Just as consumers begin to adopt wearable devices such as smartwatches and fitness trackers, technology developers are working on offerings that take the wearable concept even further by introducing electronic skin. Also known as e-skin, the new technology takes the form of flexible, ultra-thin-film electronic devices placed directly on the skin that can serve as screens and user/network interfaces.
Healthcare services providers are leading adopters of e-skin technology, which could provide immense benefits for that industry and other vertical industry sectors, according to Frost & Sullivan’s “Electronic Skin – Advancements and Further Opportunities,” part of its TechVision (Sensors & Control) Growth Partnership Service program.
E-Skin capitalizes on the convergence of advances across several areas: microelectronics, sensors, applied materials, Internet of Things (IoT) technology and information and communications technology (ICT), Frost & Sullivan highlights. Healthcare industry participants are already putting e-skin to beneficial use for patient monitoring and applications that measure various anatomical activities.
Frost & Sullivan expects that in just a few years e-skin will:
- Replace all bulky testing and medical diagnostic devices
- Power new applications like smart lighting and smart touch displays
- Allow robots to be deployed in hazardous areas where humans cannot reach, and gather analytical data
Furthermore, embedding and integration of multiple sensors in e-skin substrates will open up opportunities in safety and security, robotics and consumer electronics, the market research provider highlights. In robotics, for example, e-skin could give robots a sense of touch that enables them to perform surgical operations without interaction with a human surgeon.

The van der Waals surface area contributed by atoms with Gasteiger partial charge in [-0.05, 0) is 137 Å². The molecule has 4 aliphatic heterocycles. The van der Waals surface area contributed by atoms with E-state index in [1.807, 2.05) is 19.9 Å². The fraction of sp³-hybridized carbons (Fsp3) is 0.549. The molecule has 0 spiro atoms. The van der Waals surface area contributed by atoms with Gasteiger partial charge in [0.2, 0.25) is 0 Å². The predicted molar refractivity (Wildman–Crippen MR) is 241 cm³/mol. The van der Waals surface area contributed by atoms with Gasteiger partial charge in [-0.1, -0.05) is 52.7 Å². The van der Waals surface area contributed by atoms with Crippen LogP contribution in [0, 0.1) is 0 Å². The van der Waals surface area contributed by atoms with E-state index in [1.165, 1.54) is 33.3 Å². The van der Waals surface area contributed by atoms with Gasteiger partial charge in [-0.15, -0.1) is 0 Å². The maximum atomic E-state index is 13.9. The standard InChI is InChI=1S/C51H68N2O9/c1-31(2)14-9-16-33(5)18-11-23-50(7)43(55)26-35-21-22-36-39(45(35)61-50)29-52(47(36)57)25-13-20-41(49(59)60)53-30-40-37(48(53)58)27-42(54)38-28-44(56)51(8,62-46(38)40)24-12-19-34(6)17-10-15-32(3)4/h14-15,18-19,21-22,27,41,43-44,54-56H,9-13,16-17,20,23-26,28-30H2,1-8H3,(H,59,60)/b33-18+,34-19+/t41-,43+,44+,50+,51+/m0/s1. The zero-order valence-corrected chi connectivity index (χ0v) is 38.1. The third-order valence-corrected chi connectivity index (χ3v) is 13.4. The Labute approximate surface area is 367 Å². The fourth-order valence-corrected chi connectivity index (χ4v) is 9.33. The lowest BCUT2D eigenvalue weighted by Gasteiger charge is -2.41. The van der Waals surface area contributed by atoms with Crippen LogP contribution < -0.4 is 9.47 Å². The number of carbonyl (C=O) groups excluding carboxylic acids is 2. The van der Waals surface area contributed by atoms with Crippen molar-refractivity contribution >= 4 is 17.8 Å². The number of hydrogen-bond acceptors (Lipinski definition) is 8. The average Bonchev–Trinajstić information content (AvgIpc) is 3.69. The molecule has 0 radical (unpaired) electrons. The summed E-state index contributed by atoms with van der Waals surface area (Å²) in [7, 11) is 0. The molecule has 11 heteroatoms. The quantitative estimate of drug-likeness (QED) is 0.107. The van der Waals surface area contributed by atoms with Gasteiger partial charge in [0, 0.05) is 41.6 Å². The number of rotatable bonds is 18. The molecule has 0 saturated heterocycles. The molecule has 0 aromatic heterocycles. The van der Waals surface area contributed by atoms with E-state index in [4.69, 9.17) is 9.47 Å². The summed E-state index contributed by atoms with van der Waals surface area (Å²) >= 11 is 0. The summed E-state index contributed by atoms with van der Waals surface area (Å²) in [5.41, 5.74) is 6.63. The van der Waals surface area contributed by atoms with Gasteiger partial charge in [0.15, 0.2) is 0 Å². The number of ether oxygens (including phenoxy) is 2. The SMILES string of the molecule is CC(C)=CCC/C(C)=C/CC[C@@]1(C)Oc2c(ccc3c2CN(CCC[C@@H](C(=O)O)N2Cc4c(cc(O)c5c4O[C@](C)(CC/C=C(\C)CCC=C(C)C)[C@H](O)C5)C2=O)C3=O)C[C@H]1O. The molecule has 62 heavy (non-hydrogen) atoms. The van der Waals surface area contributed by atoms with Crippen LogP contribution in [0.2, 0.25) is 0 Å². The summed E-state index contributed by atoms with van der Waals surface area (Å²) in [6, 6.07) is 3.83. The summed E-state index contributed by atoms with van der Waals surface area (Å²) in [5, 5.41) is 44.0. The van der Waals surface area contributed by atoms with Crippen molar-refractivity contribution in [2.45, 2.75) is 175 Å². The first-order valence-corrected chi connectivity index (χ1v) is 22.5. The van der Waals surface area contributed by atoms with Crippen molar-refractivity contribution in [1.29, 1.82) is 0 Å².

“Emerging technologies such as nanotechnology, near-field communication, advanced materials and fabrication will energize the e-skin market,” noted Frost & Sullivan TechVision Research Analyst Varun Babu in a press release. “This technology is expected to mature rapidly in the next five years, and achieve mass-scale manufacturing and deployment in various application areas.”
Numerous challenges lie ahead before these visions can be realized, however – those associated with integration of sensors into the human body prominent among them, Frost & Sullivan points out. The norms of medical practice and regulations, as well as issues related to technological complexity, also need to be surmounted.
E-skin manufacturers, for their part, are focusing on coming up with innovations that address issues of material degradation, length of life-cycle, complex circuitry and skin irritation.
“Once the e-skin technology matures, human intervention in industrial machines, healthcare management and many more applications will be greatly reduced,” Babu observed. “E-skin has received both federal and venture capital funding, which is expediting research activities and the commercialization processes. The global rise in the number of patents filed will further encourage investors and set the stage for large-scale implementation of this technology.”